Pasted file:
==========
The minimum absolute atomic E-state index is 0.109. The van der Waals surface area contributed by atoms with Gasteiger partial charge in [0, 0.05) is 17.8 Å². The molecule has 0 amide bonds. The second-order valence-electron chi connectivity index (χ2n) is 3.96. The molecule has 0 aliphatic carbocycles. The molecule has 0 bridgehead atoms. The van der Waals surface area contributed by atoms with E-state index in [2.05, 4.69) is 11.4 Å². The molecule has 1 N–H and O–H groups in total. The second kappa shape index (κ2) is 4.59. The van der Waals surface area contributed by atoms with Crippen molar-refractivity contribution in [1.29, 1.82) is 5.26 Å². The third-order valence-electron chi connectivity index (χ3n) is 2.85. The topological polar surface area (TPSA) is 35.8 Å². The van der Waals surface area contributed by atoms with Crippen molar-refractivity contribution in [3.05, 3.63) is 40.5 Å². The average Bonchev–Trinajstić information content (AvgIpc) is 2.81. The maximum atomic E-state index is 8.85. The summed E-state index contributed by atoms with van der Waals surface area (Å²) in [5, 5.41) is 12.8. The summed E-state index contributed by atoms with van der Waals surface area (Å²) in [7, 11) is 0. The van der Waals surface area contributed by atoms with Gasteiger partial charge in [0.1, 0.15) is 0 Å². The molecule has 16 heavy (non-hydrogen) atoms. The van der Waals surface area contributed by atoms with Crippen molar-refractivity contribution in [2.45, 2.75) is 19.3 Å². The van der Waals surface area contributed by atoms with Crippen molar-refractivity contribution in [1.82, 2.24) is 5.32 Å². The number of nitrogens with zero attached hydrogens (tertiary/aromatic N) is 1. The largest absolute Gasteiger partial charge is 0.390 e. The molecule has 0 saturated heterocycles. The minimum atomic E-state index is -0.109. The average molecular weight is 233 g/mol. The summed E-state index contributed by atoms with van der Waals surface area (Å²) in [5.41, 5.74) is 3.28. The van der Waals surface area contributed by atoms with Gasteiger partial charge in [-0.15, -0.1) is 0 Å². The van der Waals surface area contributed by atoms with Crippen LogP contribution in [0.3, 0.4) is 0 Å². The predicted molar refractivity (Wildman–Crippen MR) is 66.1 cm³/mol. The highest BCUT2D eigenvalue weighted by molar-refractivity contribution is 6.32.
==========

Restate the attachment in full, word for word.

The minimum absolute atomic E-state index is 0.109. The van der Waals surface area contributed by atoms with Gasteiger partial charge in [0, 0.05) is 17.8 Å². The molecule has 0 amide bonds. The second-order valence-electron chi connectivity index (χ2n) is 3.96. The molecule has 0 aliphatic carbocycles. The molecule has 0 bridgehead atoms. The van der Waals surface area contributed by atoms with E-state index in [2.05, 4.69) is 11.4 Å². The molecule has 1 N–H and O–H groups in total. The second kappa shape index (κ2) is 4.59. The van der Waals surface area contributed by atoms with Crippen molar-refractivity contribution in [1.29, 1.82) is 5.26 Å². The third-order valence-electron chi connectivity index (χ3n) is 2.85. The topological polar surface area (TPSA) is 35.8 Å². The van der Waals surface area contributed by atoms with Crippen molar-refractivity contribution in [3.05, 3.63) is 40.5 Å². The average Bonchev–Trinajstić information content (AvgIpc) is 2.81. The maximum atomic E-state index is 8.85. The summed E-state index contributed by atoms with van der Waals surface area (Å²) in [5, 5.41) is 12.8. The summed E-state index contributed by atoms with van der Waals surface area (Å²) in [7, 11) is 0. The van der Waals surface area contributed by atoms with Gasteiger partial charge in [0.1, 0.15) is 0 Å². The molecule has 16 heavy (non-hydrogen) atoms. The van der Waals surface area contributed by atoms with Crippen molar-refractivity contribution in [2.45, 2.75) is 19.3 Å². The van der Waals surface area contributed by atoms with Crippen molar-refractivity contribution in [1.82, 2.24) is 5.32 Å². The number of nitrogens with zero attached hydrogens (tertiary/aromatic N) is 1. The largest absolute Gasteiger partial charge is 0.390 e. The molecule has 0 saturated heterocycles. The minimum atomic E-state index is -0.109. The average molecular weight is 233 g/mol. The summed E-state index contributed by atoms with van der Waals surface area (Å²) in [5.41, 5.74) is 3.28. The van der Waals surface area contributed by atoms with Gasteiger partial charge in [-0.15, -0.1) is 0 Å². The van der Waals surface area contributed by atoms with Crippen LogP contribution in [0.3, 0.4) is 0 Å². The predicted molar refractivity (Wildman–Crippen MR) is 66.1 cm³/mol. The highest BCUT2D eigenvalue weighted by molar-refractivity contribution is 6.32.